Morning Pages

ImageIt is said that the closer the brain is to the sleeping state, the more creative it is. For this reason, many writers keep their notepad by their beds and make sure that the very first thing they do when they open their eyes each morning, is write.

The resultant notes are called “morning pages”. Morning pages might contain what a writer remembers of their dreams or perhaps the writer will simply jot down the very first words that come to mind that day. Some writers say that this exercise helps them ‘slip’ more easily into what writers’ call the “rapture” when a writer feels ideas are pouring into their mind from elsewhere.

Just as the waking moments are a bridge from the sleeping state into sober reality – the hour before you go to bed is often a creative time with the brain slipping into that semi conscious state.  Hence there are plenty of writers who write late at night.

And just to show that there are no rules, there are other writers who find their most productive hours are in the middle of the day when all of life’s busyness is in full swing (the Harry Potter author, J.K. Rowling is a good example. She wrote her first book in a busy Edinburgh café).

So, I guess the point is that different times of the day work for different people and it is really of no consequence whether you are a morning, day or night writer. What is important is that you write and that you find your ideal writing time. Experiment. Find what works for you and then set an hour aside each day at that time and write. Likewise, writers have very personal tastes regarding an environment conducive to writing. There are those who like music or TV buzz in the background and those who can only write in silence. Find whatever works for you.g

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About suehealy

Award-winning Irish writer/playwright Sue Healy’s work has been supported and developed by Dublin’s Abbey Theatre, the Peggy Ramsay Foundation and Arts Council England. Her full-length stage plays include Cow (Etcetera Theatre, 2017) and Brazen (King’s Head Theatre, 2016), funded by Arts Council England. Sue’s work has also been performed at the Hackney Attic and Sterts theatres and festivals including the Claremorris Fringe (New Writing Award winner), the Brighton (Sussex Playwrights’ Award winner) and the UEA Contemporary European Drama Festival, Norwich. Autumn 2017 will see her work showcased at the Finborough, Arcola and Criterion theatres in London. Radio work includes nine plays broadcast on BBC Radio 4 (Opening Lines winner), WLRfm and KCLR96fm. She has been a finalist for BBC Scriptroom 12, Eamon Keane Playwriting Prize, Nick Darke Award and the Old Vic 12 New Voices. Sue's prose has won the the Molly Keane Award, HISSAC Prize, Escalator Award and has been published widely. Sue has been writer-in-residence on Inis Oírr, Aran Islands, and at the Heinrich Boll Cottage on Achill Island. She has also benefitted from juried artist residencies at the Tyrone Guthrie Centre, and at Ginestrelle, Assisi in Italy. Sue is a UEA Creative Writing MA alumna. She spent eleven years in Budapest, editing Hungary A.M. She is currently London-based, completing a Ph.D. on the Royal Court Theatre. Sue is an Associate Lecturer in Playwriting at the Universities of Lincoln and Portsmouth, and tutors Creative Writing at City Lit. She is Literary Manager at the Finborough Theatre. View all posts by suehealy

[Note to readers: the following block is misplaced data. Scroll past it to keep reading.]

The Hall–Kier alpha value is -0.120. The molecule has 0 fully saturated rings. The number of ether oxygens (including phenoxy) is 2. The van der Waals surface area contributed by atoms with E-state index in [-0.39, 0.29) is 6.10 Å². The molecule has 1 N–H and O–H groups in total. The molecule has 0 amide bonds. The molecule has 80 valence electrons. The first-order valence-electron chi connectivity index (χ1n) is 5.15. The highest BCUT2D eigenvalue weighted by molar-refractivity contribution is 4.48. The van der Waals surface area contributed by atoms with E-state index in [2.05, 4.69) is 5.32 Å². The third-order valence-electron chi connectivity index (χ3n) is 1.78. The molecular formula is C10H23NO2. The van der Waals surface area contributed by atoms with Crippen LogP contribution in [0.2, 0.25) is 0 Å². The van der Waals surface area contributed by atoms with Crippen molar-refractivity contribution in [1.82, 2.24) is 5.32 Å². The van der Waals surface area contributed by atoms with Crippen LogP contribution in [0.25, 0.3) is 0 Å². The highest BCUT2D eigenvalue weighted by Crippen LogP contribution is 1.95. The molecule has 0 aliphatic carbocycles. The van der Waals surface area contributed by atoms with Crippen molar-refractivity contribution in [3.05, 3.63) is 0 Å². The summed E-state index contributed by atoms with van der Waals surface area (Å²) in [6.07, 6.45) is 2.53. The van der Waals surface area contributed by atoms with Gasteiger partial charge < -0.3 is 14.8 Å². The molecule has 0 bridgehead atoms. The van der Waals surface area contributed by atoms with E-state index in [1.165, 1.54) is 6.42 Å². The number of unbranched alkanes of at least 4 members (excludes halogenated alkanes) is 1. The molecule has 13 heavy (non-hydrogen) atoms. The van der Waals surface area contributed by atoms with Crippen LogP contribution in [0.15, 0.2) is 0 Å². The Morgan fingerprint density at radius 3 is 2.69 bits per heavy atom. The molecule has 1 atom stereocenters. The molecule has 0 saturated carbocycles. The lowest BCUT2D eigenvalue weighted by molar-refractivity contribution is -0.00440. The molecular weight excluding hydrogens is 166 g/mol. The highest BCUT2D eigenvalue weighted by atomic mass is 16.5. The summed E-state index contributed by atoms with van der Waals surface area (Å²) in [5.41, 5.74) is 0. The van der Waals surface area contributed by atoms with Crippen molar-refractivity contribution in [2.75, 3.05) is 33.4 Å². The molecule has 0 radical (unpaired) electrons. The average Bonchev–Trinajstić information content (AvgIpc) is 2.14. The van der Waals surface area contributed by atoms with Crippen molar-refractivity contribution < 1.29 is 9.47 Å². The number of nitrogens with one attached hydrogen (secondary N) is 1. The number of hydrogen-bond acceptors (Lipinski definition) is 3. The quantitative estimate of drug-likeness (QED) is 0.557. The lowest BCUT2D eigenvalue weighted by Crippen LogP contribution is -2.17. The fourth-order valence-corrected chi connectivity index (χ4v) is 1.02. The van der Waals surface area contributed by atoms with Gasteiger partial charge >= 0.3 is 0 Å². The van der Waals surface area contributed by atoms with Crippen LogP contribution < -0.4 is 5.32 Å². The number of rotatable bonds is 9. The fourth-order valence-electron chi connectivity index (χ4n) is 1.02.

8 responses to “Morning Pages

  • karenlee thompson

    It is an interesting issue. My writing times tend to be dictated somewhat by the weather. In summer, I like to write in the middle of the day when the heat is harsh. I venture out to do other things in the early morn or late afternoon. In winter, I reverse: I write in the early morning and late afternoon/evening and venture out in the middle of the day to catch some sun.

  • John

    I keep a digital voice recorder next to my bed. My handwriting is so slow that I forget what I was writing. Whatever works, go for it.

  • mjdresselbooks

    I’ve gotten up in the middle of the night to write down an idea that came to me because even though I think I’ll remember it the next day, I don’t. Many idea have been lost because I didn’t write them down in the wee hour. Lesson learned. Thanks for a nice reminder. Enjoyed your post.

  • josephrathjen

    I find it hard to sit down and write if I have chores that need to be completed; they seem to needle at me and ruin my train of thought. That’s why I write my best stuff only when they’ve been completed – so evening time is usually best for me.

    Good point!

  • harulawordsthatserve

    I’m mostly an early morning person but the just before bed moment works well too. ‘Rapture,’ such a good word for that invincible feeling of being fully in the creative flow.

  • liz

    i think i’m gonna try this… i’m gonna spend a week writing during each time of the day, and see what works for me. i am so bad at disciplining myself. so, we’ll see what happens. thanks so much for the inspiration! 🙂

  • kathils

    Unfortunately, my best writing time hits in the a.m. between 5 and 10 when I’m at work. 😦 So I scramble to remember everything brewing and get as much down at my 9:00 break as I can.

  • Jennifer Writings of a Mrs

    I write when I get inspired. 🙂

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